Switzerland: home of good cheese and better chocolate, accurate watches and, for as long as anyone can remember, the place the wealthy parked their money, with no one asking where it came from.
But with the rise of Asia and with a new cohort of rich-listers, that’s all changing, according to a report released last week by private banking research group WealthInsight.
The Family Office briefing is a yearly report the research group produces looking at where the world’s most exclusive wealth management firms — who control US$19.3 trillion — are putting their money. In 2011, the report said, Switzerland had 34% of that pie, but that share is shrinking.
Singapore is one of the main beneficiaries. In 2000, the city-state had just $50 billion of the money of the world’s top wealth managers. In 2011, the figure was $550 billion, and WealthInsight expects it will continue to grow.
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For Australians it’s no surprise — rich-listers have been moving to Singapore for years; it makes sense the money would follow. Mining speculator Nathan Tinkler moved to Singapore last year. He joined Facebook co-founder Eduardo Saverin, and the 17% of Singapore’s population that have a net worth over $1 million (the highest rate in the world).
Saverin said his move wasn’t about tax. Tinkler’s PR guy said something similar. But as SmartCompany reported at the time, that’s all a bit rich.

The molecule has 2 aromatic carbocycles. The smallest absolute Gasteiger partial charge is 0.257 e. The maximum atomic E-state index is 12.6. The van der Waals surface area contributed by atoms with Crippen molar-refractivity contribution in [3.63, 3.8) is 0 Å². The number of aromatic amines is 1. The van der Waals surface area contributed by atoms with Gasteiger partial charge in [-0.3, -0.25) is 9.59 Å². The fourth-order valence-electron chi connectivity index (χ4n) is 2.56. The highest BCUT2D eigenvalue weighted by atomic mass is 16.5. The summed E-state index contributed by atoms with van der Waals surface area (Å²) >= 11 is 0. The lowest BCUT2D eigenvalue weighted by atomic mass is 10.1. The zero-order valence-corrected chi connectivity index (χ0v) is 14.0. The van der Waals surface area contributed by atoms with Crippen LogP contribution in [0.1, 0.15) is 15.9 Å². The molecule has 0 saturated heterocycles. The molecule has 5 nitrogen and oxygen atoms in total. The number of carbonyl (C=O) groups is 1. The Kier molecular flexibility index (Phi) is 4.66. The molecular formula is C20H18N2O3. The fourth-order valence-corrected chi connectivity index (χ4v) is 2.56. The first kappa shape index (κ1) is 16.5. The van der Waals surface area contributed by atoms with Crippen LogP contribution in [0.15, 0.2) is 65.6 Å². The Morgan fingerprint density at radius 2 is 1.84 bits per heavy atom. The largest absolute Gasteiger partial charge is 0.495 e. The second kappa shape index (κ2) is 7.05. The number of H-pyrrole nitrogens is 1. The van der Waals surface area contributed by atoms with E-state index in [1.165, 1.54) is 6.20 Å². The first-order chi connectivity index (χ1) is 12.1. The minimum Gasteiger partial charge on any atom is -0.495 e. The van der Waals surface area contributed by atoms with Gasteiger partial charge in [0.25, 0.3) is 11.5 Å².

Singapore’s income tax rate is capped at 20% for those earning income over $250,000. Corporate tax is capped at 17%. There’s no capital gains tax, no estate (“death”) taxes for passing on wealth to the next generation, and that’s before you count all the tax incentives given to “angel investors” and the like. Switzerland, on the other hand, will raise taxes on foreigners from 2016.
Rich-listers usually have to live most of the year somewhere to be able to claim they should be taxed under its laws. For many of the world’s rising billionaires, Singapore is simply closer to home.
It’s a nice place too, the millionaires said when the Economist Intelligence Unit asked them last year where they liked to be when abroad. It was the most popular destination in Asia, chosen by almost a third (31%) of the millionaires surveyed, eclipsing Hong Kong which was chosen by 24%.
In February, the Hurun Report, a Chinese luxury magazine started by ex-Forbes researcher Rupert Hoogewerf, wrote that of the world’s 1453 billionaires, 608 of them were Asia. Only 324 were from Europe, while America can boast 440.
Proximity with Singapore is a bonus for Australia’s rich-listers too. With a few exceptions like Swiss-based Ivan Glasenberg, our 32 billionaires travel more to Asia than they do to Europe.
Switzerland’s reputation as a safe place to park your money can’t have been helped by the spate of arrests by US authorities of those who use it for tax evasion. A few years back, Swiss financial adviser Beda Singenberger accidentally mailed a list of US clients he’d helped avoid their taxes to someone who passed the list onto US authorities. Those authorities now seem to be systematically going after the people on the list one by one. And from 2009, fearing lawsuits, Swiss banks began agreeing to open their books to authorities investigating laundering and tax evasion, eroding their reputation for privacy.
Coupled with recent crackdowns in places like Luxembourg and the Caribbean, this all makes Singapore look even more attractive as a home for the wealthy and their millions. It must make the money-movers in Zurich very nervous.
*This article was originally published at SmartCompany